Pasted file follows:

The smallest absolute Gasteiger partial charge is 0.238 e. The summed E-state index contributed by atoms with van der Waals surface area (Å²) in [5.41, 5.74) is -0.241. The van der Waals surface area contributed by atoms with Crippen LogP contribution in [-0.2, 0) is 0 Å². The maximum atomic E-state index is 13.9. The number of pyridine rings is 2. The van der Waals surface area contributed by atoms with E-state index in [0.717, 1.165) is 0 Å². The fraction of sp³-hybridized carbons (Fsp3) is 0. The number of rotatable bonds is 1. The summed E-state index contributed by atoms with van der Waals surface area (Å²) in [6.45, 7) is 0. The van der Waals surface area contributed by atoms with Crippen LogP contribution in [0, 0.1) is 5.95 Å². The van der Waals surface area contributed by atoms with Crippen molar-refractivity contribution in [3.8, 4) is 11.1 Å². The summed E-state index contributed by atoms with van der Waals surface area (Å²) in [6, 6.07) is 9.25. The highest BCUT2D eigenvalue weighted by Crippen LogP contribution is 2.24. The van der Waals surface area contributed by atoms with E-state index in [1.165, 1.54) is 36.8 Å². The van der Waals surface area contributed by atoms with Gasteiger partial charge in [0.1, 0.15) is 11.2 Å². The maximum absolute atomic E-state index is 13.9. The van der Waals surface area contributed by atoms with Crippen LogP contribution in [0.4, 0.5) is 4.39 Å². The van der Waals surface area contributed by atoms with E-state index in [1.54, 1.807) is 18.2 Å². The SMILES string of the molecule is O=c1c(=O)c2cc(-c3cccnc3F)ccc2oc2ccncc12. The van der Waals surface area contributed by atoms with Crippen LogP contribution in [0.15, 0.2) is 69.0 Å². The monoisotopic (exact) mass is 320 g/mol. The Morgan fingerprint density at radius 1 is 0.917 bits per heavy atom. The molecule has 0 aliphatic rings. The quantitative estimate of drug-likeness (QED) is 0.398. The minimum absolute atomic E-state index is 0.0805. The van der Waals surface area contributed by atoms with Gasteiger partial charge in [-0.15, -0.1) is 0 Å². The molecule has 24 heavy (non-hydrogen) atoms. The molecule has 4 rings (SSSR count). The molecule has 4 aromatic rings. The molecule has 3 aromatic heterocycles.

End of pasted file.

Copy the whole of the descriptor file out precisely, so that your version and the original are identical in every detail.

The smallest absolute Gasteiger partial charge is 0.238 e. The summed E-state index contributed by atoms with van der Waals surface area (Å²) in [5.41, 5.74) is -0.241. The van der Waals surface area contributed by atoms with Crippen LogP contribution in [-0.2, 0) is 0 Å². The maximum atomic E-state index is 13.9. The number of pyridine rings is 2. The van der Waals surface area contributed by atoms with E-state index in [0.717, 1.165) is 0 Å². The fraction of sp³-hybridized carbons (Fsp3) is 0. The number of rotatable bonds is 1. The summed E-state index contributed by atoms with van der Waals surface area (Å²) in [6.45, 7) is 0. The van der Waals surface area contributed by atoms with Crippen LogP contribution in [0, 0.1) is 5.95 Å². The van der Waals surface area contributed by atoms with Crippen molar-refractivity contribution in [3.8, 4) is 11.1 Å². The summed E-state index contributed by atoms with van der Waals surface area (Å²) in [6, 6.07) is 9.25. The highest BCUT2D eigenvalue weighted by Crippen LogP contribution is 2.24. The van der Waals surface area contributed by atoms with E-state index in [1.165, 1.54) is 36.8 Å². The van der Waals surface area contributed by atoms with Gasteiger partial charge in [0.1, 0.15) is 11.2 Å². The maximum absolute atomic E-state index is 13.9. The van der Waals surface area contributed by atoms with Crippen LogP contribution in [0.4, 0.5) is 4.39 Å². The van der Waals surface area contributed by atoms with E-state index in [1.54, 1.807) is 18.2 Å². The SMILES string of the molecule is O=c1c(=O)c2cc(-c3cccnc3F)ccc2oc2ccncc12. The van der Waals surface area contributed by atoms with Crippen LogP contribution in [0.15, 0.2) is 69.0 Å². The monoisotopic (exact) mass is 320 g/mol. The Morgan fingerprint density at radius 1 is 0.917 bits per heavy atom. The molecule has 0 aliphatic rings. The quantitative estimate of drug-likeness (QED) is 0.398. The minimum absolute atomic E-state index is 0.0805. The van der Waals surface area contributed by atoms with Gasteiger partial charge in [-0.15, -0.1) is 0 Å². The molecule has 24 heavy (non-hydrogen) atoms. The molecule has 4 rings (SSSR count). The molecule has 4 aromatic rings. The molecule has 3 aromatic heterocycles.